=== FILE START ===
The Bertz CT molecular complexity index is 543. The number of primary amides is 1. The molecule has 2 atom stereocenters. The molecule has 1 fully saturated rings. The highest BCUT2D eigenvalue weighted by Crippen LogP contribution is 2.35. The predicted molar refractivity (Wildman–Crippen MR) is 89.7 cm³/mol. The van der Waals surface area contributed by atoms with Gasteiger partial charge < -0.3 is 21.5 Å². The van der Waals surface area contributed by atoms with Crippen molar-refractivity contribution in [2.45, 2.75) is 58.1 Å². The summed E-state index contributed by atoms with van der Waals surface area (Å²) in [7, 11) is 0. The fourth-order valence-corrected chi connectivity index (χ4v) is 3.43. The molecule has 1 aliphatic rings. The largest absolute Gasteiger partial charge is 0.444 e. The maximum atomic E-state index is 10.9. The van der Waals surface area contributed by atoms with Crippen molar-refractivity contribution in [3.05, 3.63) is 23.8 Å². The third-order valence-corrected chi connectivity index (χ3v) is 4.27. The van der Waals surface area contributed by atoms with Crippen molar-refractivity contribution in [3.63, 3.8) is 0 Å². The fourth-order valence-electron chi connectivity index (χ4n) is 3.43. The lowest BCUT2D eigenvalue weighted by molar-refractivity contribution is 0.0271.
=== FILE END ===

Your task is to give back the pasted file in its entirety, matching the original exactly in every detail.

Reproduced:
The Bertz CT molecular complexity index is 543. The number of primary amides is 1. The molecule has 2 atom stereocenters. The molecule has 1 fully saturated rings. The highest BCUT2D eigenvalue weighted by Crippen LogP contribution is 2.35. The predicted molar refractivity (Wildman–Crippen MR) is 89.7 cm³/mol. The van der Waals surface area contributed by atoms with Gasteiger partial charge < -0.3 is 21.5 Å². The van der Waals surface area contributed by atoms with Crippen molar-refractivity contribution in [2.45, 2.75) is 58.1 Å². The summed E-state index contributed by atoms with van der Waals surface area (Å²) in [7, 11) is 0. The fourth-order valence-corrected chi connectivity index (χ4v) is 3.43. The molecule has 1 aliphatic rings. The largest absolute Gasteiger partial charge is 0.444 e. The maximum atomic E-state index is 10.9. The van der Waals surface area contributed by atoms with Crippen molar-refractivity contribution in [3.05, 3.63) is 23.8 Å². The third-order valence-corrected chi connectivity index (χ3v) is 4.27. The van der Waals surface area contributed by atoms with Crippen molar-refractivity contribution in [3.63, 3.8) is 0 Å². The fourth-order valence-electron chi connectivity index (χ4n) is 3.43. The lowest BCUT2D eigenvalue weighted by molar-refractivity contribution is 0.0271.